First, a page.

Some traders go short (take bearish positions) as well as long (bullish) positions. Some are unable to go short, or they find short positions to be uncomfortable. Probably the majority of traders do not ever take short positions.

    But traders "do" have a plan. This is where they differ from investors.

    Every Trader Needs A Trend

    If you think about it, you will quickly realize every trader needs a trend to be successful.

    No matter what trading method is used, whether it is pattern trading, swing trading, long term buy-and-hold investing, fundamental analysis, technical analysis, buying or selling on news events, IPOs, splits, you name it. If the stock or mutual fund does not trend in the required direction after the trade is made, you cannot be profitable.

    This also applies to all asset classes. Stocks, bonds, currencies, commodities. You must have a trend to profit.

    Putting Trader & Trend Together

    There are two major camps when it comes to deciding what method to use to plan a trade. There are those who follow a fundamental analysis approach and those who follow a technical analysis approach.

    Traders use both methods to "forecast" future market direction. If combined with an exit strategy, either can be successful, but debate has raged for 30 years over which is the most successful strategy, as well as whether either method truly "outperforms" the markets over time.

    Some very astute market players have said that both fundamental and technical analysis approaches, though they can be profitable, usually are "no more profitable than an index fund."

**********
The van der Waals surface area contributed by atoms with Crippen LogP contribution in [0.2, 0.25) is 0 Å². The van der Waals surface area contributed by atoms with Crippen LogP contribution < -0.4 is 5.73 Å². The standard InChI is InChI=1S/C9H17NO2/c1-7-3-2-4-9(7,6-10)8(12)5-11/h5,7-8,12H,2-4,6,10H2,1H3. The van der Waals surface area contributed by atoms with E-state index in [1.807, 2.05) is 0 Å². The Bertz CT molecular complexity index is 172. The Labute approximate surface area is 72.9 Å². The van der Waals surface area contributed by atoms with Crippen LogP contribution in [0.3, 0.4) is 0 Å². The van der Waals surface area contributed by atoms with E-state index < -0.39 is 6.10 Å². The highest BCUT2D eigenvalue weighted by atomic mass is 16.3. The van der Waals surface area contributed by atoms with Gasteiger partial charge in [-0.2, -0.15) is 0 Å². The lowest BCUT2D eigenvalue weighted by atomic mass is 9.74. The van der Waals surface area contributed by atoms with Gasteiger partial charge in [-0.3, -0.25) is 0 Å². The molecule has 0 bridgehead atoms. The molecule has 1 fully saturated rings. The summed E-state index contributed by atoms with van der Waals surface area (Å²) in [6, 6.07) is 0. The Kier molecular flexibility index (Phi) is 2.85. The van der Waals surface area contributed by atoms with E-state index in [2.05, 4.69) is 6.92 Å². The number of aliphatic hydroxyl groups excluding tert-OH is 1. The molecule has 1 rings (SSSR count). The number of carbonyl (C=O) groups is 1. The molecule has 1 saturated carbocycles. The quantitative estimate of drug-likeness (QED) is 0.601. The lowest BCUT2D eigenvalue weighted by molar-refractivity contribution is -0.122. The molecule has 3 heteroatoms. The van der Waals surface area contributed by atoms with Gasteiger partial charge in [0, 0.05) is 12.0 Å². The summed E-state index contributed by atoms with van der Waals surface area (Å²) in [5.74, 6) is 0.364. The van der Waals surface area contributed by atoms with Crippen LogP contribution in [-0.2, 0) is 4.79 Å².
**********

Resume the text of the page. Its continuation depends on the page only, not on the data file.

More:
There is a scary thought. All that work when an index fund could do as well?

    But there is another approach that is almost never discussed. Many hugely successful traders use it though the financial press seldom mentions it. In fact, many who use it are very quiet about their successes. They do not try to publicly prove themselves right, they just trade and make money.

    This approach is the use of price to determine trends. Price does not forecast and it does not predict. Price is always right. If prices are moving up, the markets are advancing. Down and the markets are declining.

    At FibTimer we are "trend followers." We respond to what "is" happening instead of predicting or forecasting what might happen. We "follow" price and allow the changes in price to tell us "when" to enter or exit a position.

    Using price to determine trend does not allow trend traders to enter at the exact bottom, or to exit at the exact top. In fact, trend traders do not try to forecast the market, but instead let the market tell them when to trade and in what direction.

    Trend traders wait patiently for prices to tell them a trend has begun. Then they jump on board. If the trend fails, they exit quickly to control losses. Price tells them when to enter "and" when to exit. If the trend continues, trend traders have no predetermined profit goal. They stay with the trend until it reverses.

    Cutting losses quickly and staying with a trend until it ends is how trend traders realize huge profits in the financial markets. The financial markets are trending "about" 80% of the time. That means trend traders are profitable 80% of the time. During the other 20% trend traders keep losses very small so that they are ready when the next trend starts.

    This does not mean 80% of their trades are winners, just that they are in the plus column for that 80%. If you have three losing trades of 2% and one winning trade of 18% in a year, you finish with a 12% gain, even though most trades were losers. This fits the old saying, "cut your losses short and let your winners run."


    Remember that "price" is determined by millions of investors and traders.

    By using price, trend traders take advantage of the combined wisdom of millions of investors and traders to trade a successful and profitable market timing strategy.

    Yes, it takes patience to be a successful trend trader. Yes, it takes discipline to follow the strategy and make the trades, which many times go against the prevailing wisdom. This is true of "all" winning market strategies.

    But trend traders who use price to determine trends have been quietly "beating" the markets for many years. They will quietly continue to do so for many more.

    Mar 20 8:15 PM | Link | Comment!